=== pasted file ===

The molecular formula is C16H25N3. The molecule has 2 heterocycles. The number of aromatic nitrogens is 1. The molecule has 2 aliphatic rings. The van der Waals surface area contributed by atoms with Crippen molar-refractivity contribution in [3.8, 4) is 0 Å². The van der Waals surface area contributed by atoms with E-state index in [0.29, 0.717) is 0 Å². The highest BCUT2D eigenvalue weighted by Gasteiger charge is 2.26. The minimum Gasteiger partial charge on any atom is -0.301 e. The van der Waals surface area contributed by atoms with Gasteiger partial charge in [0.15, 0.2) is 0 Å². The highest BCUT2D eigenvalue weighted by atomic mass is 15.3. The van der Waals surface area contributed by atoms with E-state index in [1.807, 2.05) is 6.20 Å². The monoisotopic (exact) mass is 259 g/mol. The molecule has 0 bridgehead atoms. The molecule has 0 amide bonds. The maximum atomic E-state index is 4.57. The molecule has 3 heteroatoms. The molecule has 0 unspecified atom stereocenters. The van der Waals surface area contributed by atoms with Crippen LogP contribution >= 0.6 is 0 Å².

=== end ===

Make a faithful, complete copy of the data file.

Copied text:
The molecular formula is C16H25N3. The molecule has 2 heterocycles. The number of aromatic nitrogens is 1. The molecule has 2 aliphatic rings. The van der Waals surface area contributed by atoms with Crippen molar-refractivity contribution in [3.8, 4) is 0 Å². The van der Waals surface area contributed by atoms with E-state index in [0.29, 0.717) is 0 Å². The highest BCUT2D eigenvalue weighted by Gasteiger charge is 2.26. The minimum Gasteiger partial charge on any atom is -0.301 e. The van der Waals surface area contributed by atoms with Gasteiger partial charge in [0.15, 0.2) is 0 Å². The highest BCUT2D eigenvalue weighted by atomic mass is 15.3. The van der Waals surface area contributed by atoms with E-state index in [1.807, 2.05) is 6.20 Å². The monoisotopic (exact) mass is 259 g/mol. The molecule has 0 bridgehead atoms. The molecule has 0 amide bonds. The maximum atomic E-state index is 4.57. The molecule has 3 heteroatoms. The molecule has 0 unspecified atom stereocenters. The van der Waals surface area contributed by atoms with Crippen LogP contribution >= 0.6 is 0 Å².